Im doing the 520 just because, thought I would try it out. The bike needs a chain and sprockets so I was curious and found some Honda parts that will work. The bike is for seasonal use, the diminished longevity of the chain is not a high priority, the challenge of making it work sounded cool. Although race bikes do change their chains very frequently the chain is able to hold up to the 100 or so HP I plan on producing plus no standing starts for me either. It was more or less and Why not.
 

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I can't fault that, personally I am thinking of replacing my sealed chain with a regular roller chain aka racing chain aka let the sucker fling grease and I'll just clean the wheel more often.

You do realize however; the difference between FI and CV is that with FI you turn the throttle and it's all happening right now, with CV you twist the throttle and eventually it happens ;)
CV carburetors suck. ... literally! To my recollection nobody Ever put vacuum carburetors on a motor for track performance considerations, they came about purely as a need to comply with emission standards of the day and that day is gone, imho you are going to be disappointed with the CV carburetor technology and a toolbox full of little brass jets that you have to swap out depending on the climate and elevation changes. ymmv.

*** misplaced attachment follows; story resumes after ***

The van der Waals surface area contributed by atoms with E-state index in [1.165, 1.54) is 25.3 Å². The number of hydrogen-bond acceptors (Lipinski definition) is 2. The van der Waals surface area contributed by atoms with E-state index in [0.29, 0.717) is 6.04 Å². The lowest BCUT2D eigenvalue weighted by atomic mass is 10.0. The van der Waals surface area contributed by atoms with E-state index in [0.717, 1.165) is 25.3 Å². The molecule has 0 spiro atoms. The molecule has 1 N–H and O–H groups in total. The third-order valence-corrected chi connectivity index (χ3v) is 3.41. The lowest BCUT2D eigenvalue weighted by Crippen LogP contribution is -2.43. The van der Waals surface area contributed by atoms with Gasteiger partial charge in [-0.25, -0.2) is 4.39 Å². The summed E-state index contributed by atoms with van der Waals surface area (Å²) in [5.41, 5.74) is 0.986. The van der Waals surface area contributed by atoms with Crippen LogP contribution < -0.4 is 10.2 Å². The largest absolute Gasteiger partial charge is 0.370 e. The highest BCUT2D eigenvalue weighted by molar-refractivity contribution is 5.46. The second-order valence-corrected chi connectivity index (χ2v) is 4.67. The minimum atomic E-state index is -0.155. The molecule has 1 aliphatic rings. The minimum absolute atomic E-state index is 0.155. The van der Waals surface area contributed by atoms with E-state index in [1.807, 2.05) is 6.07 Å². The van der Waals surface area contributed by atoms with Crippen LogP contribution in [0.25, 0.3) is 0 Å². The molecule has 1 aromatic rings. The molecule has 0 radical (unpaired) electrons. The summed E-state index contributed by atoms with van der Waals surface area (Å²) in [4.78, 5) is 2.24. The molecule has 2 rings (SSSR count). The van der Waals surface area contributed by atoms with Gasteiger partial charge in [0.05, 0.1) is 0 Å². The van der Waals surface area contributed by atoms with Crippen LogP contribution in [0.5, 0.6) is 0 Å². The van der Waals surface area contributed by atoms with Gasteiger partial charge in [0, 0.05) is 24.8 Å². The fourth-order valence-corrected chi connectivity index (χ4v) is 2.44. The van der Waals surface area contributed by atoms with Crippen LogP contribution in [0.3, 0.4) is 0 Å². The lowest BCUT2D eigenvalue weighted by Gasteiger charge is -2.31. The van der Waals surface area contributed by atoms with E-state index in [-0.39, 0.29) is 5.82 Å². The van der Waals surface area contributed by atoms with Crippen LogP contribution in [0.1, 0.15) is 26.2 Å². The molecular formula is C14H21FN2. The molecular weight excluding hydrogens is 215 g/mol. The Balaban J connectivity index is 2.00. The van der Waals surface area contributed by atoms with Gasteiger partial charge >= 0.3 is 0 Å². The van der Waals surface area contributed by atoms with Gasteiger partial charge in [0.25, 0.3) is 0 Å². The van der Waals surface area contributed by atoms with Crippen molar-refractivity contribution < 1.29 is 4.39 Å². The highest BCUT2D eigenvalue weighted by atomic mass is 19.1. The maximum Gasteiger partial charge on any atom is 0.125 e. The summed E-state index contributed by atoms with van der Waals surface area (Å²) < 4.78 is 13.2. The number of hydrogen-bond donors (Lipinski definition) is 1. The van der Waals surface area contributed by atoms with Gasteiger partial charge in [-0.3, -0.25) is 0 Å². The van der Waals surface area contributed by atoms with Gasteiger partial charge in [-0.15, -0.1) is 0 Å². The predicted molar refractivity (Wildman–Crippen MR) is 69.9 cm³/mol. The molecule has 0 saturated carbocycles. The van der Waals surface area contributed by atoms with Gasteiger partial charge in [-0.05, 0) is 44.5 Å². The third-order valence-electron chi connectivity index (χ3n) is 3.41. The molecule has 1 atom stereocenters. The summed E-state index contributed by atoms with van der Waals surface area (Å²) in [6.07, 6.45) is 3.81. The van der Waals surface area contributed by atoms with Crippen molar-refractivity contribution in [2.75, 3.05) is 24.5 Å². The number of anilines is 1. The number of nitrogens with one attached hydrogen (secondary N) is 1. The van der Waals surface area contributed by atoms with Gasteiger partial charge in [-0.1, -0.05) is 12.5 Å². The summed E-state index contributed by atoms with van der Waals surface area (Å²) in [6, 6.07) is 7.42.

btw Utah is a very :cool: place, love your Moab !
 

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Discussion Starter #13
Utah has some great riding when its not snowing.

From the carb issue, I know it is a new experience for me, we shall see. I keeping the CVK36 carbs only because they came with the bike and from what I have heard they are less problematic when riding in town, is it true the FCR are either on or off?
 

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The '98 should have come with CVK36s.

I have CVK36s on my '98 TBS and FCR39s on my '99 Legend. The difference is significant.

If you're buying a new set of carbs, pick the FCRs.
 

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Keihin FCR is a completely different beast compared to Any Constant Velocity carburetor.

Are they(FCR) either on or off :/ nothing at all like a Lake injector. Does a CV carburetor respond to your throttle, nope, it responds to the vacuum that hopefully happens when you call for more throttle. CV carburetors can have as many as 5 fueling circuits, pretty sure FCR has 2, they can't help but be easier to tune in view of the modifications you have planned. CV carburetors came to find their way on motorcycles because manufacturers were compelled to make them run as lean as possible under all operating parameters and they do just that. Everything you are doing to your engine in the way of modifying the intake and exhaust is contrary to that criteria.

;) But don't let me stop you, you too can experience the joy of tuning a bank of lean mean CV motorcycle carburetors.